Searching over 5,500,000 cases.


searching
Buy This Entire Record For $7.95

Download the entire decision to receive the complete text, official citation,
docket number, dissents and concurrences, and footnotes for this case.

Learn more about what you receive with purchase of this case.

State v. Leer

Court of Appeal of Iowa

September 5, 2013

STATE OF IOWA, Plaintiff-Appellee,
v.
MICHAEL DAVID LEER JR., Defendant-Appellant.

Appeal from the Iowa District Court for Cerro Gordo County, Gerald Magee, Judge.

Defendant appeals the district court's ruling denying his motion to suppress and the ruling denying his motion for reconsideration.

Brandon Brown of Parrish, Kruidenier, Dunn, Boles, Gribble, Gentry & Fisher, L.L.P., Des Moines, for appellant.

Thomas J. Miller, Attorney General, Bridget Chambers, Assistant Attorney General, Carlyle D. Dalen, County Attorney, and Steven Tynan, Assistant County Attorney, for appellee.

Considered by Vogel, P.J., and Danilson and Tabor, JJ.

DANILSON, J.

Michael Leer, Jr. appeals the district court's ruling denying his motion to suppress and the ruling denying his motion for reconsideration. He was subsequently convicted for operating while under the influence of alcohol or a controlled substance, second offense, in violation of Iowa Code section 321J.2 (2011). Leer contends the district court erred in determining the arresting officer had the requisite reasonable suspicion to stop and detain him and asks that all evidence following the seizure be suppressed. In the alternative, he contends even if the stop was proper, the district court erred by failing to suppress his breath sample. We conclude the stop was proper, but the district court applied an incorrect legal standard regarding the suppression of the breath test results. We affirm in part, reverse in part, and remand with directions.

I. Background Facts and Proceedings.

After New Year's Eve on January 1, 2012, about 3:00 a.m., Officer Stiles observed Leer's truck stopped at a red light. A second vehicle was stopped behind his truck. Officer Stiles witnessed the driver of the second vehicle approach Leer's truck on the driver's side. As the second driver approached, Leer's truck door opened. The second driver reached into the truck and retrieved a silver can. After noticing the police car, he tried to hand the can back to Leer. When Leer refused to take the can back, the second driver placed it in Leer's truck bed and returned to his own vehicle. Based on the careful way the second driver carried the can, Officer Stiles believed it was open at the time.

Suspecting Leer had violated the open container statute, [1] Officer Stiles followed his vehicle a short distance and initiated a traffic stop. Once Leer stopped the vehicle, Officer Stiles checked the bed of the truck and found an open can of beer, as suspected.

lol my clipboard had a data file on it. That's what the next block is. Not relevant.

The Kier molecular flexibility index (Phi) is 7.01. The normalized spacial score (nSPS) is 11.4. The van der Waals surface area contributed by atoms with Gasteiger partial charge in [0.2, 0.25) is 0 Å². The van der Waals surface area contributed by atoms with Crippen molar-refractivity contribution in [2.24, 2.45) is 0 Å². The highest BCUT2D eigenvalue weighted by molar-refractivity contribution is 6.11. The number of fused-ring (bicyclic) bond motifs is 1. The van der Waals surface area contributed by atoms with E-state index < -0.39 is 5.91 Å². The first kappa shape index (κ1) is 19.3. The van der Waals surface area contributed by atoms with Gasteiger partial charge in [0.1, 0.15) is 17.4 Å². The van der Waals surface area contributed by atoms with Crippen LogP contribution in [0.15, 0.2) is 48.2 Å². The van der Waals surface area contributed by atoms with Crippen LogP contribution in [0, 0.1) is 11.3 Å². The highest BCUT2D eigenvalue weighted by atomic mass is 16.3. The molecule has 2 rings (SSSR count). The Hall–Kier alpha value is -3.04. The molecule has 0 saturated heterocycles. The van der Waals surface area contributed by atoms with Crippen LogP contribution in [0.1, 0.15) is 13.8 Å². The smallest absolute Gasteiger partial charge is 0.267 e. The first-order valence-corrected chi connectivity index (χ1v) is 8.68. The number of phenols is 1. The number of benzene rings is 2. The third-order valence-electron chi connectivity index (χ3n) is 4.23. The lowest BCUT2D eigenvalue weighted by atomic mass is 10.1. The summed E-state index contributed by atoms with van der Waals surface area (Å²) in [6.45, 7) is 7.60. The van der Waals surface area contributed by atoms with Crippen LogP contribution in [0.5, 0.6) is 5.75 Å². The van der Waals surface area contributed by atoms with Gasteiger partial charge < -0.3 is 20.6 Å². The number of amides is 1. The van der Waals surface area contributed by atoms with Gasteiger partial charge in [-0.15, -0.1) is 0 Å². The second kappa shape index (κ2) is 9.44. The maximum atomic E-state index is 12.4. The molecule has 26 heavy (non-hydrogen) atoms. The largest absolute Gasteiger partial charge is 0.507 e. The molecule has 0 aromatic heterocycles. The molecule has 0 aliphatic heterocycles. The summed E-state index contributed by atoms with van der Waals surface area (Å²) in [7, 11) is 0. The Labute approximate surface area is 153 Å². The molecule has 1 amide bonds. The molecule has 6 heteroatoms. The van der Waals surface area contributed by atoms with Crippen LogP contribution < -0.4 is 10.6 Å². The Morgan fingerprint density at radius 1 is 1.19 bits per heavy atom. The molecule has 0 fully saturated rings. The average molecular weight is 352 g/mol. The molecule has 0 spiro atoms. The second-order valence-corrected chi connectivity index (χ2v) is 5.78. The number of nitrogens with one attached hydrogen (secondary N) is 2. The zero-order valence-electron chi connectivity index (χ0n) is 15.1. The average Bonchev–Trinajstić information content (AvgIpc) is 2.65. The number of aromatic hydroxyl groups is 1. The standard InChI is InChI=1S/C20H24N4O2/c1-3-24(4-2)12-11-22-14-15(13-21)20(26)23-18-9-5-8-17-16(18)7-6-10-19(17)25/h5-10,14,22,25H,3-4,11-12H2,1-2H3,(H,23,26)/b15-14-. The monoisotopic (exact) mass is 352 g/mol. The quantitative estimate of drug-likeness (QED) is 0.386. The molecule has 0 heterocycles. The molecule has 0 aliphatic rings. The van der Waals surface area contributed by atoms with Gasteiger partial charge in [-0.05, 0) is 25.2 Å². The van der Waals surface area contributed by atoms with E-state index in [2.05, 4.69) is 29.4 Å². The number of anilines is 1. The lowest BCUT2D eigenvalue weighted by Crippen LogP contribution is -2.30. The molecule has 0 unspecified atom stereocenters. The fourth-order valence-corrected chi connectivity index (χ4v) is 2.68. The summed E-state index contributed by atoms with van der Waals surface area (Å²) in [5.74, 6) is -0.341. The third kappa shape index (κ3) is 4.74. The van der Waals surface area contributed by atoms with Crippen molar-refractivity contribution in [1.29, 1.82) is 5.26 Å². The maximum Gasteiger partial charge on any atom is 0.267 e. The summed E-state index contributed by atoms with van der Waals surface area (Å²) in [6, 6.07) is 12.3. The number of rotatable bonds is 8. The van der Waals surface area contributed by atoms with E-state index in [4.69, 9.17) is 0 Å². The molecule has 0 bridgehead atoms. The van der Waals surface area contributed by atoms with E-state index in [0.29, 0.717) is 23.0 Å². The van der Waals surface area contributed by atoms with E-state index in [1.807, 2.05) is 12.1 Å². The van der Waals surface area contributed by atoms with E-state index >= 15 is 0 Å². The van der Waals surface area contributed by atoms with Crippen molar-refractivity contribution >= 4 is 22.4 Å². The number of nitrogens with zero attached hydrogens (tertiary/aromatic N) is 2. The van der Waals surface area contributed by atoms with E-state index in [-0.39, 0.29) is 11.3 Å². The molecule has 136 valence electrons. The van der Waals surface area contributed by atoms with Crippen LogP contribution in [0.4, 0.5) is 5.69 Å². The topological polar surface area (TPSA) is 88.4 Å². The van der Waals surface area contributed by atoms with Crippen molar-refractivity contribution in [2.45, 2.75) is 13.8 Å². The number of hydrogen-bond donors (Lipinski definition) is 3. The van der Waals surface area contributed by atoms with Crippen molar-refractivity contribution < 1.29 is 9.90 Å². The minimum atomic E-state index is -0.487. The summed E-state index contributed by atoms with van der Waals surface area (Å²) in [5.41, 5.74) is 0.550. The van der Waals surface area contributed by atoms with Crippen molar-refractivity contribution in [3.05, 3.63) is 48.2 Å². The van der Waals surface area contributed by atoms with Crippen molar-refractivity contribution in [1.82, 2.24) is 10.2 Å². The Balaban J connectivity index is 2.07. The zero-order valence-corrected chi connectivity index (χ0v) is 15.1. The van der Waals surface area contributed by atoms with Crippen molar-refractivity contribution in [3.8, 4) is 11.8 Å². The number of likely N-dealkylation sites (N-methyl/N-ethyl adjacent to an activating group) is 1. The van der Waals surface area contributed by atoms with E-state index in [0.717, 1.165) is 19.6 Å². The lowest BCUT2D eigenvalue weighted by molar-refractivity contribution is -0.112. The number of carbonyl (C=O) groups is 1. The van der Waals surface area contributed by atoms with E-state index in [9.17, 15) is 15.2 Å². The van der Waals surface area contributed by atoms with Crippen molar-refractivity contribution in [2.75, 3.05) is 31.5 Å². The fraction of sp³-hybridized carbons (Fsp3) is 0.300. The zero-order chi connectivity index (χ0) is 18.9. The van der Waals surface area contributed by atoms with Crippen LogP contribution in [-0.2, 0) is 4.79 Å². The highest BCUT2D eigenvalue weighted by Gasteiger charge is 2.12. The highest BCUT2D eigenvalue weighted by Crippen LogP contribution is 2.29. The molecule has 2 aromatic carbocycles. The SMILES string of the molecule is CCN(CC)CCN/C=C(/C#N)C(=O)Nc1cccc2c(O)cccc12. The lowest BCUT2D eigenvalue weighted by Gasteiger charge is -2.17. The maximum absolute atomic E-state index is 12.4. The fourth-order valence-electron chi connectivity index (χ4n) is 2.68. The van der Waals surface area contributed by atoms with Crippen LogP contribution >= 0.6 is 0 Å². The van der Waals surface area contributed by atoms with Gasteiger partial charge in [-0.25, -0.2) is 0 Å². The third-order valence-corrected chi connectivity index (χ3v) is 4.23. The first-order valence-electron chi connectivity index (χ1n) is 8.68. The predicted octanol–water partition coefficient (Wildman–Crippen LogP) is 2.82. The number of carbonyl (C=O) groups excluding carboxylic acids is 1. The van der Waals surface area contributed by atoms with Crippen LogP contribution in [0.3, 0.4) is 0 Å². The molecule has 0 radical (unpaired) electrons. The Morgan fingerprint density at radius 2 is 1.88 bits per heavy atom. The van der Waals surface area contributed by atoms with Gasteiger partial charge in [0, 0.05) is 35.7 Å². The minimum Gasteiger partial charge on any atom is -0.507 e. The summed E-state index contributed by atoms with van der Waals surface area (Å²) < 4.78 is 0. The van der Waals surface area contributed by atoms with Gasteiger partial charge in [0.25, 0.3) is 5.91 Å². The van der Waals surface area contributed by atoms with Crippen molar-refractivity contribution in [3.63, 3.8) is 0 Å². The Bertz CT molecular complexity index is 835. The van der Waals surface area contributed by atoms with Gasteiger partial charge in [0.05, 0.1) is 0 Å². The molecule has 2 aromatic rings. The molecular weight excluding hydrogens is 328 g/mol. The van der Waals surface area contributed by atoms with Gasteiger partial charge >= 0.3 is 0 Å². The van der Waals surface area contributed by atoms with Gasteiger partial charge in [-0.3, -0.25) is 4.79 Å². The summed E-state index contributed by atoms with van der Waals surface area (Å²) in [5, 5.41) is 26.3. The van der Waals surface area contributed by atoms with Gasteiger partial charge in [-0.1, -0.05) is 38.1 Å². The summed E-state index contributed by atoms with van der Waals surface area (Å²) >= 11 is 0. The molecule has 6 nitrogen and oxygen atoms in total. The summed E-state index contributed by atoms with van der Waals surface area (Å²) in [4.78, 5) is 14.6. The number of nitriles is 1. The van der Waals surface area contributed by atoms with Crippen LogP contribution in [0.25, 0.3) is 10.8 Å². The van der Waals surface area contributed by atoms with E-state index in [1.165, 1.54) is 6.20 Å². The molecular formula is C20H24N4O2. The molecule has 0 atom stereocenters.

During the stop Leer admitted he had consumed "a few" beers. He then submitted to sobriety tests but refused the preliminary breath test (PBT). The time of the refusal is in dispute. The two police cameras that were recording show the refusal at either 3:08:03 a.m. or 3:09:26 a.m. However, the log of the refusal entered by the dispatcher shows a time stamp of 3:15 a.m. Following the refusal Officer Stiles placed Leer under arrest and transported him to the police station.

At the station Officer Stiles read Leer the implied consent advisory[2] before requesting his written consent to submit to a breath test. Officer Stiles testified he checked his watch as he gave the advisory and saw it was 5:05 a.m. Just "ten, fifteen seconds" later, he activated the DataMaster DMT, the machine used to administer the breath test. However, the machine's log showed it was activated at 5:16:31 a.m.[3] The test results showed Leer's blood alcohol content to be .129.

On February 7, 2012, the State filed a trial information charging Leer with operating while under the influence of alcohol or with a controlled substance in his body, second offense. Leer filed a motion to suppress, arguing the traffic stop was in violation of his constitutional rights and his breath specimen was improperly obtained. After a hearing, the district court denied the motion. Leer then filed a motion to reconsider which was also denied by the district court. He sought interlocutory review of the district court's suppression ruling and was denied discretionary review by the Iowa Supreme Court.

Subsequently, Leer waived his right to a jury trial. On August 28, 2012, the district court held a trial on the stipulated minutes of testimony. Leer ...


Buy This Entire Record For $7.95

Download the entire decision to receive the complete text, official citation,
docket number, dissents and concurrences, and footnotes for this case.

Learn more about what you receive with purchase of this case.